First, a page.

Increasingly, domestic manufacturers are being tapped to help companies find the ‘sweet spot’ for profitability as the design cycle shortens.
PCBA production is returning back to the United States after decades abroad. The business case for offshoring electronics manufacturing is no longer as compelling as it once was. However, it’s not just that business conditions overseas have worsened. “Made in America” PCB manufacturing now offers many advantages.
Companies that are looking to increase the agility, productivity, and resilience of their electronics supply chains can do so in partnership with local and regional vendors. The key is understanding what problems reshoring solves and knowing how to do it effectively.
In this post, we’ll define reshoring and give a brief overview of why it’s happening here and now. As the electronics PCBA manufacturing industry continues to evolve, reshoring will be crucial for many organizations.
What is Reshoring?
Reshoring refers to the act of bringing activities back to the U.S. that were previously offshored. These activities include manufacturing, service, and IT processes or capabilities. While reshoring has received more attention over the last few years, there is still ample opportunity for U.S. firms to bring back overseas production.
Reshoring is an attractive path for modern-day electronics developers. It reduces supply chain complexity and catalyzes local economic growth. It also makes developing complex electronic products easier.
Companies today need reliable manufacturing skills and capacity that can adapt to disruption in the marketplace. Reshoring offers these benefits and more.
Why Manufacturing Left America
Beginning around the 1960s, U.S. companies in the semiconductor industry began offshoring labor-intensive manufacturing work. They moved basic assembly overseas, primarily to Asia, in hopes of increasing access to foreign markets and reducing labor costs.
Over the 1970s and 1980s, electronic manufacturing moved overseas, resulting in rapid improvements in production skills in foreign markets. Consequently, U.S. companies were able to outsource more complex elements of the PCB assembly production process to foreign contract manufacturers.
Following the North American Free Trade Agreement (NAFTA), some manufacturing jobs returned to Canada and Mexico. The U.S., Canada, and Mexico eliminated barriers to trade and tariffs, increasing the flow of economic activity across the continent. This included the establishment of many new manufacturing facilities, particularly along the U.S. – Mexico border.
U.S. companies started designing and sending components to Mexico’s factories for low-cost assembly. This created employment opportunities for Mexico’s budding manufacturing industry. Through NAFTA, North American companies got a taste of what it was like to have quality, cost- effective manufacturing that didn’t require moving products across vast oceans.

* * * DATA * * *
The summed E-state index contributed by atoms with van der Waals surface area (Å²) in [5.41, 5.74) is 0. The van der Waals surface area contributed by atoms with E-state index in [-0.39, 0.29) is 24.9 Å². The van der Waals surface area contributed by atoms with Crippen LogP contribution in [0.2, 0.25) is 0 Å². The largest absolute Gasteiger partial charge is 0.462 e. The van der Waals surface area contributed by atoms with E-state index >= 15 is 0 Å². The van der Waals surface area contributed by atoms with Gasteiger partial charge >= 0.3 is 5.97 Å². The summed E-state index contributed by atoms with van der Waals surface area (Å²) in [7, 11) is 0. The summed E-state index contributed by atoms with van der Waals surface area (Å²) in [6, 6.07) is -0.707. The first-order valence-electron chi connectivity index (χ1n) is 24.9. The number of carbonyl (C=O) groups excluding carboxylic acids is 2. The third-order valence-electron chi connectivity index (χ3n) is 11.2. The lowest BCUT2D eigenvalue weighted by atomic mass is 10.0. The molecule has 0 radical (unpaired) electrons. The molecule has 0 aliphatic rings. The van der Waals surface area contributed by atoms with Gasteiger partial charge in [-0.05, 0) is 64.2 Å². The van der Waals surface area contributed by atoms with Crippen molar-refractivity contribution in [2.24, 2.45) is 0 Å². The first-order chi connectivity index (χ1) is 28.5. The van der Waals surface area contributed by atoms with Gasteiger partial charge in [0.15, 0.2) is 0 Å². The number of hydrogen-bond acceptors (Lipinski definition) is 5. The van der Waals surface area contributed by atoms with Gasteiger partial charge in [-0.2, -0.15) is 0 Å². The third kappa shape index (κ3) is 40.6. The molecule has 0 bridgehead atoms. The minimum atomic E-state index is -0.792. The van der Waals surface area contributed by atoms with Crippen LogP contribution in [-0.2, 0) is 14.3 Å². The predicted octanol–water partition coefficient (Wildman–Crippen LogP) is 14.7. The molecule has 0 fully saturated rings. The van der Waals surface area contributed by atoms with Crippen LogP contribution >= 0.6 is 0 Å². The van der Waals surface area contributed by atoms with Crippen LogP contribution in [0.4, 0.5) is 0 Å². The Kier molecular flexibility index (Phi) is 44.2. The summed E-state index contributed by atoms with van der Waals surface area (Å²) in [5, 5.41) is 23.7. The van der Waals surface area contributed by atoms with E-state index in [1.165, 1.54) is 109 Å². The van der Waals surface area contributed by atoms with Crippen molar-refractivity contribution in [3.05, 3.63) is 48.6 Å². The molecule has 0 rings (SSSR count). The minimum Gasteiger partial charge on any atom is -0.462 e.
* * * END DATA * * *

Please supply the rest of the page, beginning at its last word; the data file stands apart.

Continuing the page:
But in the early 2000s, offshoring picked up again after China entered the World Trade Organization (WTO). China’s participation dissolved key trade barriers, motivating U.S. companies to double down on offshoring to Asia. This trend continued when the U.S. opened up the floodgates for certain products manufactured in China by removing quota restrictions.
Why Manufacturing is Coming Back
After decades of offshoring, manufacturing is returning to U.S. soil for several reasons. First, organizations have discovered that there are hidden costs to offshoring. Although skilled labor tends to be less expensive in countries like China and India, quality control issues and the lack of stringent IP protections can eat into margins and can negatively impact a company’s reputation. Energy, transportation, and labor costs have also increased, weakening the business case for offshoring.
Automation-heavy domestic manufacturing also promises lower overall costs, faster innovation speeds, and repeatable outcomes that improve quality. Increasingly, domestic manufacturers are being tapped to help companies find the ‘sweet spot’ for profitability as the design cycle shortens.
Moreover, COVID-19 revealed the fragility of our reliance on offshore manufacturing networks. The pandemic caused enormous, long-lasting disruption that has convinced even more electronics manufacturing leaders to reshore. Now, we’re seeing deeper investment in domestic electronics manufacturing infrastructure by corporations and government entities alike. Both are helping bring more aspects of the PCBA production process back home.
Reshoring is Essential for Future PCBA Production
For good reason, reshoring is top of mind for U.S.-based electronics developers. It isn’t simply a buzzword or trendy new production framework. Reshoring addresses major challenges that have cropped up over the past 50+ years.
As a technology platform that partners with factory lines all across North America, MacroFab has helped many businesses reshore overseas operations. We’ve already done the hard work of identifying high-quality facilities and assessing their capabilities. Electronics teams only have to plug into our network to get started.